Senate Votes on Chips Act Today. What It Means for Intel and Other Stocks.

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The Senate votes Tuesday on a bill that would authorize more than $50 billion in subsidies and tax credits for U.S. chip makers.

Tim Herman/Intel Corporation

Semiconductor stocks rose Tuesday ahead of an expected Senate vote on a bill that would authorize more than $50 billion in subsidies and tax credits for U.S. chip makers.

The measure, known as the Chips for America Act, is a pared-down version of a broader set of bills designed to strengthen the U.S. semiconductor industry and reduce dependence on Chinese and Taiwanese manufacturers.

The Chips Act authorizes about $52 billion in grants and loans for chip manufacturers, as well as a new, four-year 25% investment tax credit for chip making. The bill was brought on by the global shortage for semiconductors that has stunted production of a myriad of consumer products, from automobiles to smartphones to gaming consoles and more. Officials have warned that the global shortage could last through 2023.

Senate Majority Leader Chuck Schumer has scheduled a vote to consider the bill during Tuesday’s session, after months of negotiations over a sweeping competition act stalled. Final passage of the Chips Act could come as early as next week after the Senate begins deliberations, said Capital Alpha analyst Robert Kaminski.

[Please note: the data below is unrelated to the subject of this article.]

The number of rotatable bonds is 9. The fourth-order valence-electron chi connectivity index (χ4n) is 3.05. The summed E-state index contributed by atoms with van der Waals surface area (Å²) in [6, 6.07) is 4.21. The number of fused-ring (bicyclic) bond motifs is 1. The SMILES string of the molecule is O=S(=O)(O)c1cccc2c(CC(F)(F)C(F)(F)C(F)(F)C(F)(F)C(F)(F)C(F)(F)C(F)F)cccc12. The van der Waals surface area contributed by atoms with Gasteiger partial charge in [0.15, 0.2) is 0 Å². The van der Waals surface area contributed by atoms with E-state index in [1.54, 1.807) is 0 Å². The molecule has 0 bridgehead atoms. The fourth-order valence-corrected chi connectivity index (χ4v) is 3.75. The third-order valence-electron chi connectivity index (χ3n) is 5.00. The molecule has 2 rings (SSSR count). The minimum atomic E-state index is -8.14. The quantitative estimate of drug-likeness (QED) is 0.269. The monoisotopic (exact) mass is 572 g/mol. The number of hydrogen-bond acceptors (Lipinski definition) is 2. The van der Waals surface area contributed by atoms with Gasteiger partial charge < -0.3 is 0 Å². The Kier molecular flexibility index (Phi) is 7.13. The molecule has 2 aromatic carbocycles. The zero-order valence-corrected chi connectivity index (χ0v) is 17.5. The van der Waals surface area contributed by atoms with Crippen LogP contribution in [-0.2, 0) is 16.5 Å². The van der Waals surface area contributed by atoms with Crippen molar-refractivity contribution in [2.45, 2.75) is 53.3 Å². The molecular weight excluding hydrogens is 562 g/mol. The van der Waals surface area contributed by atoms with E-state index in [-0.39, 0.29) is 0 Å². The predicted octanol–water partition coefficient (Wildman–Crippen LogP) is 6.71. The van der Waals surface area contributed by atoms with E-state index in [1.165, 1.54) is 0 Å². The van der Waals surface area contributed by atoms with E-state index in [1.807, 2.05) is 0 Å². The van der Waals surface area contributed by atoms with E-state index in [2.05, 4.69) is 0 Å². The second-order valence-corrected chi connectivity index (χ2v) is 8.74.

Semiconductor companies have been torn over how to perceive the bill, given that it disproportionately benefits semi manufacturers, like




) over semi designers, such as




) and

Advanced Micro Devices




In January, Intel announced plans to invest more than $20 billion to build a semiconductor manufacturing plant in Ohio. The company hoped to break ground July 22, but delayed plans partially due to the uncertainty surrounding the chip-related legislation.

“Intel continues as our investment theme proxy for this legislation,” wrote 22V Research analysts Kim Wallace and Sandra Namoos on Tuesday.

Capital Alpha analyst Kaminski estimated that the actual amount of funding available for chipmakers will dwindle down to about $38 billion from the headline figure of $52 billion when accounting for federal research programs and administrative overhead expenses.

Still, semiconductor stocks across the board were ticking up in premarket trading Tuesday. Intel was up 1%, while Nvidia gained 1.3%, Advanced Micro Devices 1%, and

Micron Technology



) 1.2%. The

PHLX Semiconductor index
was up 1.6%.

“Semis investors have been looking for CHIPS passage to be a catalyst for the stocks, but we have been cautioning that it will take months for the money to actually get out the door,” Kaminski wrote.

Write to Sabrina Escobar at

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